Each of the transmitters sends out a wave, which impinges upon an object; this object, in turn re-radiates a portion of the incident wave energy isotropically. The field received by the n^{th }receiving element y_{n }when the wave is emitted from the m^{th }transmitter element z_{m }is û(y_{n}, z_{m}) Removing the incident field obtains the (n, m)^{th }entry of the corresponding multistatic response matrix:

*A*_{nm}*=û*(*y*_{n}*, z*_{m})*−Ĝ*(*ω, y*_{n}*, z*_{m}) (1)

The incident field is the homogeneous Green's function, which for two-dimensions is of the form

with H_{0}^{(1) }representing a Hankel function of the first-kind, zeroth order, and the vector x is the location of the object to be detected.

In the Born approximation, the volume for Ω_{j}, j=1, . . . , r goes to zero, and the measured field is approximated by the expression:

*û*(*y*_{n}*, z*_{m})*=Ĝ*(*ω, y*_{n}*, z*_{m})+Σ_{j=1}^{r}ρ_{j}*Ĝ*(*ω, y*_{n}*, x*_{j})*Ĝ*(*ω, x*_{j}*, z*_{m}) (3)

for all transmitter and receiver locations n and m. The coefficient ρ_{j }is the reflection coefficient and is defined by the quantity:

The singular value is determined from the expression:

where Ĝ(ω, x_{j}, y_{n}) is the general form of the receiver array Green's functions and Ĝ(ω, x_{j}, z_{m}) is the general form of the transmitter array Green's functions. To formulate the multistatic response matrix, it is also necessary to calculate the normalized vector of Green's functions for the transmitter and receiver array. The normalized vector of Green's functions for the receiver array to the reflector point specified by x is given by:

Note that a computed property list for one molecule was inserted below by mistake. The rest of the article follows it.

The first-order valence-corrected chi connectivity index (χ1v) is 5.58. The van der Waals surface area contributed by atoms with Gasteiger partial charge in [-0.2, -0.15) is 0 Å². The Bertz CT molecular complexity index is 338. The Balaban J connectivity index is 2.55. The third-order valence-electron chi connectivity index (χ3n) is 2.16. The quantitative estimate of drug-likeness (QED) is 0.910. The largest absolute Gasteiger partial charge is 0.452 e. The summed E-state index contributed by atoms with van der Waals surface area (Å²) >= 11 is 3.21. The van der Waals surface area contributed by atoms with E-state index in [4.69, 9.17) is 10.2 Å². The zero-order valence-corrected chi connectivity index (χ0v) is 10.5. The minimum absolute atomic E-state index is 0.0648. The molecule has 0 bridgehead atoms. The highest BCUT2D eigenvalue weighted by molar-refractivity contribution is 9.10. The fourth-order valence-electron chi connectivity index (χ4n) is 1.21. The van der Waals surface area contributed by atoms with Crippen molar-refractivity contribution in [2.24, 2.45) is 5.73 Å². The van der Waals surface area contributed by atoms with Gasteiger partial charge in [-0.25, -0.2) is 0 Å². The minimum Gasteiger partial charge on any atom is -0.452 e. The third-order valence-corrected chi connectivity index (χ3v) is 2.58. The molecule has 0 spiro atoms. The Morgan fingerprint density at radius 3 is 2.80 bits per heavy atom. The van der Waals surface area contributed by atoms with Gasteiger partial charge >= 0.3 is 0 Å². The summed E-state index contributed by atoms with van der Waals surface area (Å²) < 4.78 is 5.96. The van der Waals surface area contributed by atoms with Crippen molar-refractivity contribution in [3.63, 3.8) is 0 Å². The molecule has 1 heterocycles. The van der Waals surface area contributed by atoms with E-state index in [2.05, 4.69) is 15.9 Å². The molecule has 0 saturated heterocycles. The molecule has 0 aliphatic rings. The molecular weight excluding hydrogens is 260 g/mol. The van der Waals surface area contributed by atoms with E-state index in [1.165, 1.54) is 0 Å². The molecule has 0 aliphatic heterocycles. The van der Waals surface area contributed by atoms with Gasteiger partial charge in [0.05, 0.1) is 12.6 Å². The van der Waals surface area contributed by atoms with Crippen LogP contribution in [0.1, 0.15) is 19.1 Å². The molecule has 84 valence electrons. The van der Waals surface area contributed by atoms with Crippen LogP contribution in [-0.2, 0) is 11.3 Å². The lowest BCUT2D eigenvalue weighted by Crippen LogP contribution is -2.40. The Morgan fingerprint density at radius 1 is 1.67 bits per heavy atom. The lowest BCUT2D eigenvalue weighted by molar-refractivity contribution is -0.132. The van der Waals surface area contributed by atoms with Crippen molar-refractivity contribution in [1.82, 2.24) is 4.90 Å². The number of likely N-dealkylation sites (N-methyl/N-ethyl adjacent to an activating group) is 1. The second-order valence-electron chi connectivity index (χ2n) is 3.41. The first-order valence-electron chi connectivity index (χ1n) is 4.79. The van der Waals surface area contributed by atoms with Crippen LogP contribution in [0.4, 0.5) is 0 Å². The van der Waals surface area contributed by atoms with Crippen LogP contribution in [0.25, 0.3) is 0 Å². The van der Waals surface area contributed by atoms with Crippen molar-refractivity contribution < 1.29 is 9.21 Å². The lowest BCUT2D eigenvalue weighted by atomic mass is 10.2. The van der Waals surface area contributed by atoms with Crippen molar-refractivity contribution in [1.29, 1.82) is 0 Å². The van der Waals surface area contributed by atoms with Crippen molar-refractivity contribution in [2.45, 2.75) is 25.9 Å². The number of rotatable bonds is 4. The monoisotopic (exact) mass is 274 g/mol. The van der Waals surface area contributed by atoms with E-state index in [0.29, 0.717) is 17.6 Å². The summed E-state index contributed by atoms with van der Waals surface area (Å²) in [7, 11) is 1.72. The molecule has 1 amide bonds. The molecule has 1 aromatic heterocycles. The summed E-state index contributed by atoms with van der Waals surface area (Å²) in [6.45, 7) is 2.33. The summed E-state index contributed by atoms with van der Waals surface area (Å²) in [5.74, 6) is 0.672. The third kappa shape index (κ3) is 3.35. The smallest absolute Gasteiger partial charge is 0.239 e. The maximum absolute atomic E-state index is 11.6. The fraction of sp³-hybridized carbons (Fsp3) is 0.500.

The normalized vector of Green's functions for the transmitter array from the reflector point specified by x is given by:

Having solved for the target singular value and the normalized vector of Green's functions for the transmitter and receiver array, the response matrix is determined from the following:

*A=Σ*_{j=1}^{r}σ_{j}*u*(*x*_{j}) *v*(*x*_{j})* (8)

Note that the response matrix is of bounded rank, r, and positive semidefinite.

It is assumed that the measurements will contain additive noise, represented by an N×M matrix, W, which is considered a matrix of independent and identically distributed complex entries with arbitrary statistics. This noise is an additive mixture of environmental and receiver system noise. The resultant measured response matrix is then:

which is valid for the non-trivial asymptotic regimes in the limit M→∞ so the scaling factor

is appropriate.

Introduction to Half-Space Depth and Associated Properties